|Friday, Dec 9, 2011|
National American Indian Heritage Month was celebrated in the park in November with a series of special interpretive hikes, talks and demonstrations that were given by NPS and BLM staff and Native Americans.
American Indian culture, history, partnerships, and friendships are critically important at Pipe Spring, which is located in extreme northern Arizona within the Kaibab Paiute Indian Reservation. The monument tells cultural and historical stories associated with American Indian tribes and peoples associated with the site, including the prehistoric Ancestral Puebloans, the Southern Paiute people and Kaibab Paiute Band, and the Navajo, who traversed the region.
The history of relations among the Paiute, the Navajo, and the Mormon pioneers who built a massive sandstone masonry fort at the site in 1870 is regularly interpreted in the park. The National Park Service is also deeply involved in partnership interpretive ventures and projects with the Kaibab Paiute Band, including a partnership visitor center and cultural museum, interpretive films and exhibits, and a partnership museum collections storage facility.
A total of 21 special interpretive hikes, talks and demonstrations were given over the course of the celebratory month of November. This year, programs were presented by National Park Service staff from Pipe Spring National Monument and Bureau of Land Management staff from Grand Canyon Parashant National Monument. The programs included demonstrations and talks on traditional Southern Paiute life ways, trade between the Paiutes and Mormons, Navajo traditional culture, and a special presentation on educational/work youth partnerships between Grand Canyon Parashant National Monument and the Southern Paiute.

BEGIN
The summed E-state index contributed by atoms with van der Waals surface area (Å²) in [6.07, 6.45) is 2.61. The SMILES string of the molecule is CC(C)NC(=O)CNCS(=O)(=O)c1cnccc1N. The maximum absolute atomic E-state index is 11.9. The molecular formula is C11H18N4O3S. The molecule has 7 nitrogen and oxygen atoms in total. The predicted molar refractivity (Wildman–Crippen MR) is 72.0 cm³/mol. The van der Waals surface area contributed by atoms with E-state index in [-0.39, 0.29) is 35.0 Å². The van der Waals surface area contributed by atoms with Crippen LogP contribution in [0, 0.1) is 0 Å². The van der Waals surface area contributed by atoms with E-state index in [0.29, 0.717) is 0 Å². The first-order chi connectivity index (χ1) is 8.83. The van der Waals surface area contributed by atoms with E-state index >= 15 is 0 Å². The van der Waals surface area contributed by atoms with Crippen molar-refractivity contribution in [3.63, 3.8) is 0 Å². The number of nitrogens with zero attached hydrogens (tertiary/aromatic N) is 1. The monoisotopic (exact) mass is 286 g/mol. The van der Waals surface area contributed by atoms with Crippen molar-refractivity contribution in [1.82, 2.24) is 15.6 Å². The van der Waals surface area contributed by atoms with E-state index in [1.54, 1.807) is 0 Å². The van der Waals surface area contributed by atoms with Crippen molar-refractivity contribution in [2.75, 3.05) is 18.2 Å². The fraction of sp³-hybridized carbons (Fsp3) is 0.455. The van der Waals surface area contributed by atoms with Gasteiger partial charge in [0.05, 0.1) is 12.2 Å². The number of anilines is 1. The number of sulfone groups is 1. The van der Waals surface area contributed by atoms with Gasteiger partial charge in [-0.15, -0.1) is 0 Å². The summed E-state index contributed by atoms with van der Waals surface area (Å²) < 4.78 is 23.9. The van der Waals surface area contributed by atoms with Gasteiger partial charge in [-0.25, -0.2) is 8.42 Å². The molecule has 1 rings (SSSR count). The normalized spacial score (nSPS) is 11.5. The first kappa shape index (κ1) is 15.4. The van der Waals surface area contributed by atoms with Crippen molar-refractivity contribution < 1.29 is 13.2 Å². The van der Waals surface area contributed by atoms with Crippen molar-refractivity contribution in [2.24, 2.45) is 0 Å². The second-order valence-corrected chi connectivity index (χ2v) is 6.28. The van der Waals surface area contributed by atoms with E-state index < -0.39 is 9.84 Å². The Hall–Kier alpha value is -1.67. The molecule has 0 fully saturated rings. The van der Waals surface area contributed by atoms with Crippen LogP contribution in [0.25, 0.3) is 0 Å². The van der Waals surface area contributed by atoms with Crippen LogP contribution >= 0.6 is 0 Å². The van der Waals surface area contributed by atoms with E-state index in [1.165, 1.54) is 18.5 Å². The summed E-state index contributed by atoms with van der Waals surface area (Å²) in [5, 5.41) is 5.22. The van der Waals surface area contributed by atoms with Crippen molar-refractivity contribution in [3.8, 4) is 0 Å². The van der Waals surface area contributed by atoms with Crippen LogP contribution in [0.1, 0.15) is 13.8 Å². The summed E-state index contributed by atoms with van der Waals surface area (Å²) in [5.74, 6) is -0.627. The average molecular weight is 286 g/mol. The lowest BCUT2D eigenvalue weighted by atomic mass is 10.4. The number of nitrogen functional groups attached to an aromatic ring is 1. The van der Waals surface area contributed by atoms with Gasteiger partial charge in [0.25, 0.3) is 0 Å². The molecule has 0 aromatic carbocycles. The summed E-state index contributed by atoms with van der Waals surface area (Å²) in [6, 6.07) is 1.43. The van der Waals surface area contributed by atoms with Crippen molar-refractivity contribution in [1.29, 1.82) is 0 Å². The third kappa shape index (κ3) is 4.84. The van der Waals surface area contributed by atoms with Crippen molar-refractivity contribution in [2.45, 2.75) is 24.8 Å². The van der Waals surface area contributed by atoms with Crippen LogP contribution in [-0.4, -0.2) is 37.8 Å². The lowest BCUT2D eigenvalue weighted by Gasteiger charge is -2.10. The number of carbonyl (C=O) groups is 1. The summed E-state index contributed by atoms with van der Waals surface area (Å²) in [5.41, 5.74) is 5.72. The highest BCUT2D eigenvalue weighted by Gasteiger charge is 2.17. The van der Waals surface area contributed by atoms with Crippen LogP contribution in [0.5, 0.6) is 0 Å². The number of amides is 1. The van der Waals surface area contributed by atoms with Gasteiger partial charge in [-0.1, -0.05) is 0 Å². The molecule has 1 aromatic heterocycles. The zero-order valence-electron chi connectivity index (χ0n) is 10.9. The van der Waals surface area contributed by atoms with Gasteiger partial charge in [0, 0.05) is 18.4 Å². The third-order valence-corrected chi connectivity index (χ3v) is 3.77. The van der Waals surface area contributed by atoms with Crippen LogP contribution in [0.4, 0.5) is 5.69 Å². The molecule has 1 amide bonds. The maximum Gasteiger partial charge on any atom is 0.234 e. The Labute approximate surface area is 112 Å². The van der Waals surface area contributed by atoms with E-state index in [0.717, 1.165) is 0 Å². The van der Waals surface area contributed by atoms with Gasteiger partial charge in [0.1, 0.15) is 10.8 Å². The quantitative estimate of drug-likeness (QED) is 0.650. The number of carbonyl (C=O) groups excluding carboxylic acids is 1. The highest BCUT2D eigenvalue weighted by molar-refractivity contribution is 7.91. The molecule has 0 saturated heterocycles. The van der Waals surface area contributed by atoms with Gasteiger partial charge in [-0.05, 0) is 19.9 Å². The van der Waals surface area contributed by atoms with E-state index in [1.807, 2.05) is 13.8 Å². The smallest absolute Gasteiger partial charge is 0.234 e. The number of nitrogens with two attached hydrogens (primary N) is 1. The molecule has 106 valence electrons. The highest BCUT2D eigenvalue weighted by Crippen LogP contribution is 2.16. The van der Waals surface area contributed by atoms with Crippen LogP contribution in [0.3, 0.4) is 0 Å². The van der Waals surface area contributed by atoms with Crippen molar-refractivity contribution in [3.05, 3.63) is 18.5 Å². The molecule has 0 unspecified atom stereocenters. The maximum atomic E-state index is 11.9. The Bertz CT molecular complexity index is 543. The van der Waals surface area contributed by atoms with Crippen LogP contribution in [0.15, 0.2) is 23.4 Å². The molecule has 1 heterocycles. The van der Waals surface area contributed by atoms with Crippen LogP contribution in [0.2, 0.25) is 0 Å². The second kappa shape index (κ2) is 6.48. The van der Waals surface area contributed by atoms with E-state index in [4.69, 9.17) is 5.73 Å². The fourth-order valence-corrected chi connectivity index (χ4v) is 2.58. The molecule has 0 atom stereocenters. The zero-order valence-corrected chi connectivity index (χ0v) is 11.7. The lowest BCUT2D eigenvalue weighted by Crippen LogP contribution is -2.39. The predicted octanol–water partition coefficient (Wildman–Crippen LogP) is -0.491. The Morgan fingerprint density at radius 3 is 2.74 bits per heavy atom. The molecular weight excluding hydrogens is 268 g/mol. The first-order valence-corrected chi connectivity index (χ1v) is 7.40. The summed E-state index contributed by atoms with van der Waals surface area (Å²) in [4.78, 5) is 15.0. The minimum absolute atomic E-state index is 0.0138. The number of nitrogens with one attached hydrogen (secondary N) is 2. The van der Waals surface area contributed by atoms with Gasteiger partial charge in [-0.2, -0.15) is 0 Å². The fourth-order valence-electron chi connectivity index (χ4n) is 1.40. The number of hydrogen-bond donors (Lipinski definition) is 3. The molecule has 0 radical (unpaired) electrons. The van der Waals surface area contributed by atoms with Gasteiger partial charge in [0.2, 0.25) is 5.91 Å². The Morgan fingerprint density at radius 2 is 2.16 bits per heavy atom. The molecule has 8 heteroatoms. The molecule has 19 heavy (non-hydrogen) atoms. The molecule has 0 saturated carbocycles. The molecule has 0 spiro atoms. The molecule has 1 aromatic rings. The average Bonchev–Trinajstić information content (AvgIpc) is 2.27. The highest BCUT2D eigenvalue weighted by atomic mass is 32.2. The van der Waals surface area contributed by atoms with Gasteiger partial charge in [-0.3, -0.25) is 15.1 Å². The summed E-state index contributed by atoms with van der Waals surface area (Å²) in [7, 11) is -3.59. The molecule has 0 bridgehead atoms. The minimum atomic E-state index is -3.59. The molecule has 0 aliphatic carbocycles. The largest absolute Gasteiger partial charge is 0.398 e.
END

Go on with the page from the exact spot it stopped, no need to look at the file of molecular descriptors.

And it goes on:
Special interpretive hikes on adjacent reservation lands were also given in cooperation with the Kaibab Band. Off-season visitors and local community members braved the cooler temperatures of November at 5,000 feet on the Colorado Plateau to attend these programs.
These kinds of programs continue to expand and are actually presented at least twice each year – during American Indian Heritage Month in November, and during Arizona Heritage Month in March.
Since the time of the monument’s proclamation in 1923, which simplistically and briefly referred to “hostile Indians” as a part of the monument story, the sensitivity and interpretive programs of the NPS have greatly and positively evolved to include the importance of the centuries old, and continuing presence of Indian people.